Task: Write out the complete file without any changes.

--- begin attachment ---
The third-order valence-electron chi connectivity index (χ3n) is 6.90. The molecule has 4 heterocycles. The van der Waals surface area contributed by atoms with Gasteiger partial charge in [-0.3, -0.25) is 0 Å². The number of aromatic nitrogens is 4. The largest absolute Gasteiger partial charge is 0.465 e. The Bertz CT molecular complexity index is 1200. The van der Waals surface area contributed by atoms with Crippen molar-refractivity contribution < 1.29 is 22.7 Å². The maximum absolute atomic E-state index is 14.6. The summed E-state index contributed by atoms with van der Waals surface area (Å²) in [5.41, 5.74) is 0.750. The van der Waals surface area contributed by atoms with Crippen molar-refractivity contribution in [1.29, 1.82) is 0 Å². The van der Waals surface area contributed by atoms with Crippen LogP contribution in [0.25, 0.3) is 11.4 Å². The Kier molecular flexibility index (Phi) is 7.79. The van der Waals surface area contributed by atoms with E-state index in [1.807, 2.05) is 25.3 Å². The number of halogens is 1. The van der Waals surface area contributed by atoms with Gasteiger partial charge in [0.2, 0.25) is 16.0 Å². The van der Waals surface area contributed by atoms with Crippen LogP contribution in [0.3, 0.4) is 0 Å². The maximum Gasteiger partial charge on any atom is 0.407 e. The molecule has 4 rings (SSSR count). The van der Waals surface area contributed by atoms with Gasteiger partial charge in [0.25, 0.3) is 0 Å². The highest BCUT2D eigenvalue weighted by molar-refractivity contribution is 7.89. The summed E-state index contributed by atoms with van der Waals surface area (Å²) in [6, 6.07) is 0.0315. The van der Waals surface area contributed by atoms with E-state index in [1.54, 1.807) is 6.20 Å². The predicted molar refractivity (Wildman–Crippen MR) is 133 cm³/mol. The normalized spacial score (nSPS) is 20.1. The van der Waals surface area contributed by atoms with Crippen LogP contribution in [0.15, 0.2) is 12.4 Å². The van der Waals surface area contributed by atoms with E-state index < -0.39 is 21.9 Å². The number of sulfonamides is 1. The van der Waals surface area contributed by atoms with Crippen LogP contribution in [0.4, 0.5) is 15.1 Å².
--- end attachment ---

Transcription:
The third-order valence-electron chi connectivity index (χ3n) is 6.90. The molecule has 4 heterocycles. The van der Waals surface area contributed by atoms with Gasteiger partial charge in [-0.3, -0.25) is 0 Å². The number of aromatic nitrogens is 4. The largest absolute Gasteiger partial charge is 0.465 e. The Bertz CT molecular complexity index is 1200. The van der Waals surface area contributed by atoms with Crippen molar-refractivity contribution < 1.29 is 22.7 Å². The maximum absolute atomic E-state index is 14.6. The summed E-state index contributed by atoms with van der Waals surface area (Å²) in [5.41, 5.74) is 0.750. The van der Waals surface area contributed by atoms with Crippen molar-refractivity contribution in [1.29, 1.82) is 0 Å². The van der Waals surface area contributed by atoms with Crippen LogP contribution in [0.25, 0.3) is 11.4 Å². The Kier molecular flexibility index (Phi) is 7.79. The van der Waals surface area contributed by atoms with E-state index in [1.807, 2.05) is 25.3 Å². The number of halogens is 1. The van der Waals surface area contributed by atoms with Gasteiger partial charge in [0.2, 0.25) is 16.0 Å². The van der Waals surface area contributed by atoms with Crippen LogP contribution in [0.3, 0.4) is 0 Å². The maximum Gasteiger partial charge on any atom is 0.407 e. The molecule has 4 rings (SSSR count). The van der Waals surface area contributed by atoms with Gasteiger partial charge in [0.25, 0.3) is 0 Å². The highest BCUT2D eigenvalue weighted by molar-refractivity contribution is 7.89. The summed E-state index contributed by atoms with van der Waals surface area (Å²) in [6, 6.07) is 0.0315. The van der Waals surface area contributed by atoms with E-state index in [1.54, 1.807) is 6.20 Å². The predicted molar refractivity (Wildman–Crippen MR) is 133 cm³/mol. The normalized spacial score (nSPS) is 20.1. The van der Waals surface area contributed by atoms with Crippen LogP contribution in [0.15, 0.2) is 12.4 Å². The van der Waals surface area contributed by atoms with E-state index < -0.39 is 21.9 Å². The number of sulfonamides is 1. The van der Waals surface area contributed by atoms with Crippen LogP contribution in [0.4, 0.5) is 15.1 Å².